A Review of the Nigerian Energy Industry

Market regulation stalls Greenfield refineries

NNPC refinery, PH09 July 2013, Lagos – The Petroleum and Natural Gas Association of Nigeria, PENGASSAN has decried the non commencement of construction works on the three Greenfield refineries two years after the government promised to build the refineries.

Mr. Babatunde Ogun, President of the association told Vanguard in a chat on Sunday, that there will not be any appreciable development in the oil and gas industry in Nigeria until the refineries are built.

“Our position has been very clear that there won’t be any appreciable improvement in our development and employment opportunities until the refineries are built, and Nigeria starts processing other natural resources locally instead of exporting the raw materials for dollar exchange only,” he said.

Recall that the Minister of Petroleum Resources, Mrs Diezani Alison-Madueke, attributed the delay in the take-off of the refineries to the non deregulation of the country’s downstream sector.At the Offshore Technology Conference, OTC, held in May, in Houston, Texas, the Minister, who was represented by the Group Managing Director, Nigerian National Petroleum Corporation, NNPC, Mr. Andrew Yakubu, however gave the assurance that government was working hard to establish investors’ confidence, so as to achieve self-sufficiency in crude oil refining in the country.Government had signed a $51.8 billion (N8.1 trillion) Memorandum of Understanding, MoU, with various local and international investors between 2011 and 2012, to build new refineries across the country, to stem the tide of fuel importation.

The three refineries were meant to have a combined capacity of 400,000 barrels per day, bpd. The refineries were to be built in Brass, Bayelsa State; and Lokoja, Kogi State, which have a capacity for 100,000 bpd each, and Lekki, Lagos, with a capacity for 200,000 bpd.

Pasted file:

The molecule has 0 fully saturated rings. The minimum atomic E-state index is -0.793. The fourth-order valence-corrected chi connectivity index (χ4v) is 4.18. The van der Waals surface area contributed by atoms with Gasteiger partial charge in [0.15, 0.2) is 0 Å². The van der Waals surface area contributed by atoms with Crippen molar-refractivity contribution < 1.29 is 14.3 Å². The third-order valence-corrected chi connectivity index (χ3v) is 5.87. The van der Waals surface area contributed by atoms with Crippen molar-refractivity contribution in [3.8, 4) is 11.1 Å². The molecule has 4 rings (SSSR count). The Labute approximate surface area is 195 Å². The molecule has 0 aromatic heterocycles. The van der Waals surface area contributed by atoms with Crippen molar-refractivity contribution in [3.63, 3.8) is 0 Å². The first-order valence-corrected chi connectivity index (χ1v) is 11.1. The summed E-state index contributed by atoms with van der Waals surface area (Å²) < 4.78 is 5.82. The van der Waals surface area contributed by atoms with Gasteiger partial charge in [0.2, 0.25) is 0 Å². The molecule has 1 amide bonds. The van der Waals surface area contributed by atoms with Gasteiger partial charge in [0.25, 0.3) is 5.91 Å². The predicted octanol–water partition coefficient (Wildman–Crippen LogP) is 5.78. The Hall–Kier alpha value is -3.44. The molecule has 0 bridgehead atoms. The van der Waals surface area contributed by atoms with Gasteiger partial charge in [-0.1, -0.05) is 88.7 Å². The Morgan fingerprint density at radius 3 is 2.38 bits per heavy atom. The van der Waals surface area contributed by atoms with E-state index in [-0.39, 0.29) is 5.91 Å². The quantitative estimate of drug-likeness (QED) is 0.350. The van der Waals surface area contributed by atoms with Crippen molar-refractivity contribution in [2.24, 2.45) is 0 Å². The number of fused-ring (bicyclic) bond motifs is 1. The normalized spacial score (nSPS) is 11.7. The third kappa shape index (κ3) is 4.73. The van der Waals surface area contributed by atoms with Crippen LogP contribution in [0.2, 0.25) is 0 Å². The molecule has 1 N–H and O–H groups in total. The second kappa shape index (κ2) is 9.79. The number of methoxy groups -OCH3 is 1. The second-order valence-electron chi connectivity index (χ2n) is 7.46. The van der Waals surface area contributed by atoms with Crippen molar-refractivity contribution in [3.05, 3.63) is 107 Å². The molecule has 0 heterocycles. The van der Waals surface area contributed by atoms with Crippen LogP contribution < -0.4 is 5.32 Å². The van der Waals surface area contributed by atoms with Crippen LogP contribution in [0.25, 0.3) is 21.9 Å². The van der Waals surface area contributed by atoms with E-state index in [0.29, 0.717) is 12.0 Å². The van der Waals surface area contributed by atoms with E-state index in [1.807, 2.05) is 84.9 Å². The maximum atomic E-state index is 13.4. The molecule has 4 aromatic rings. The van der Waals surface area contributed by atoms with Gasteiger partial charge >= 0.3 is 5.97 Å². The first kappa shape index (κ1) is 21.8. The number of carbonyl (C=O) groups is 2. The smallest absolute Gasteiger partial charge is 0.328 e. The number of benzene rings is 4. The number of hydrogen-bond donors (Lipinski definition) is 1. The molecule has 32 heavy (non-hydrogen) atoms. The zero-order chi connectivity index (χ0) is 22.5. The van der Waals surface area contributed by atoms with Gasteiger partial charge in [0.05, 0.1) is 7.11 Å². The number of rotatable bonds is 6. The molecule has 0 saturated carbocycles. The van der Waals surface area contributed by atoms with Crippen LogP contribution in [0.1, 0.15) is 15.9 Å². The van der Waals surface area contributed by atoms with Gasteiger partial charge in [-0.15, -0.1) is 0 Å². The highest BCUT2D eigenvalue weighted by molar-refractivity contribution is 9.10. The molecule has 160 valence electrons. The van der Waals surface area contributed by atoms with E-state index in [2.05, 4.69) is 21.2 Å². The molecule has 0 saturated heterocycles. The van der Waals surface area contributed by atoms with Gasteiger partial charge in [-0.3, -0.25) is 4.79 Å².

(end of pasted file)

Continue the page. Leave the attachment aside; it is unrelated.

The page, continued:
The minister also said that government is working hard to ensure that the proposed greenfield refineries are moved from the proposal stage to the implementation stage.

According to her, “We must get the business model right. There are quite a number of issues that are wrong. No investor will want to invest in a regulated environment. Today, the petroleum product market is regulated and there are quite a number of things that are needed to be done to ensure that the business environment is conducive enough for investors to invest.

“The business models must be right. We are working hard to establish investors’ confidence in the Greenfield refineries.”

Signing of agreementsRecall that the Nigerian National Petroleum Corporation, NNPC, and the China State Construction Engineering Corporation, CSCEC, Limited, in May, 2011, signed an agreement for the joint sourcing of funds for the construction of the three new Greenfield refineries and a petrochemical plant in Nigeria under a $28.5-billion provisional deal.

The initial plan was that each of the new refineries would be able to process around 250,000 bpd, to potentially meet Nigeria’s estimated need of 750,000 bpd over the next 10 years.

But the decision to downsize the capacities of the plants was based on the new Detailed Feasibility Study, DFS, prepared by Wood Mckenzie & Foster Will.

The Industrial and Commercial Bank of China, ICBC, the world’s largest bank, would provide 80 per cent of the amount budgeted for the project, while the NNPC would provide 20 per cent equity, to be diluted for private sector participation later.

– Vanguard

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